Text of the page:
In the quiet moments: Offer love and compassion to yourself, then to others, and then to all energies. Suddenly the world is friendlier and things go better. Give thanks for your life, well-lived.

© 2015 Barbara L. Krause

Courageous Conversations

“What counts is not the enormity of the task, but the size of the courage.”

~ Matthieu Ricard


Be ready for change. Take courage. Impermanence is constant, yet most of us spend our lives looking the other way; or thinking that, should adversity catch up with us, we’ll deal with it; or believing our strong faith will get us through any kind of adversity—no worries. Yet dealing with impermanence is not quite that simple.


Change is inevitable. Change in our families: parents becoming less able, children going to college, faithful pets of many years passing. Change at work: colleagues retiring; peers leaving the “rat race” and moving to a new locale to take care of an aging relative; co-workers dealing with workers’ comp issues and divorce after sustaining an industry accident. Change in community: Long-standing and wise community voices grow silent, buildings from our heritage are replaced, Mother Nature is destroyed in the name of progress.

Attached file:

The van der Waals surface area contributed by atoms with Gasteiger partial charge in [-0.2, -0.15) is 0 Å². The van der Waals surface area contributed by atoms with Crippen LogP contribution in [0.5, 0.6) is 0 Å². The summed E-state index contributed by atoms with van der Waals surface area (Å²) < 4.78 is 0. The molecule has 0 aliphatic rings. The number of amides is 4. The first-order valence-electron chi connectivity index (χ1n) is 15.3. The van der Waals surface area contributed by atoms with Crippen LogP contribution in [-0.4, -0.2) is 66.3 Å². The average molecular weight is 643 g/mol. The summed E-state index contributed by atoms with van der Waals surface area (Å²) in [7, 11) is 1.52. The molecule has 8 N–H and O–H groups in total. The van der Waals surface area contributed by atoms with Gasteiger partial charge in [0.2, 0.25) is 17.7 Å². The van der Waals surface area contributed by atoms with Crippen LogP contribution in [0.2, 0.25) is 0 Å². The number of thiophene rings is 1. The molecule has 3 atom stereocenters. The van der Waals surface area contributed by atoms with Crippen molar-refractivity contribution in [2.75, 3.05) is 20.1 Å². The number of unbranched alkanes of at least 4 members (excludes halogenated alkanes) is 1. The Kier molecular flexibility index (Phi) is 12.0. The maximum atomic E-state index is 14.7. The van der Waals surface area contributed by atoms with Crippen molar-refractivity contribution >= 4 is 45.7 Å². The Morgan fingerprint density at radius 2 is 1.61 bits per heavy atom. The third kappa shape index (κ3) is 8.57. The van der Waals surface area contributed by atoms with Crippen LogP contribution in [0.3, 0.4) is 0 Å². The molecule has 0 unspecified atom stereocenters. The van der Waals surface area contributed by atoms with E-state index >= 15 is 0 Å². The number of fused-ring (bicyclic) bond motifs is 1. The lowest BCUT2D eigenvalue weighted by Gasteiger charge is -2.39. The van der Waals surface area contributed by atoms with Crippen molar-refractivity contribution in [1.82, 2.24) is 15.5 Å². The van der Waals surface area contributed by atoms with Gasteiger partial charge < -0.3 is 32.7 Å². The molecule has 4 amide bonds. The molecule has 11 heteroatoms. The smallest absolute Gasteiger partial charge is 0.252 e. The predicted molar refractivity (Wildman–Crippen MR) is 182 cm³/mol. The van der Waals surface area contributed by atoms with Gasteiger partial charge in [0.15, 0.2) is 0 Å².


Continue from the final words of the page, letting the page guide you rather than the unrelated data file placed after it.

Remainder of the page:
Certainly there were conversations about dying and death between or among those who spoke from their hearts?  Between or among those who listened with openness, putting first another’s interests? Between or among those who understood with compassion? Most of us would have appreciated such conversations; instead, sadly, these conversations never materialized or grazed only the surface of end-of-life issues. Most of us don’t care to pay attention to the results of impermanence; it takes major life changes to hijack our attention. As a result, we are emotionally unprepared, are forced to focus quickly on too many possibilities, lament that we didn’t have end-of-life discussions with our loved ones, and hope for the best. If only we had known what our loved ones wanted?


Later, we try to explain away our behaviors…

  • We didn’t talk about it (death)—we wanted to maintain a positive attitude.
  • Massive, abrupt changes in health (stroke, sprained ankle with torn tendons and ligaments, prognosis of six weeks to live) turned our world upside down, yet we didn’t know how to begin sharing our deepest feelings.
  • I live alone with my dog, yet I couldn’t count on my pet to dial 9-1-1. Guess I need a Plan B.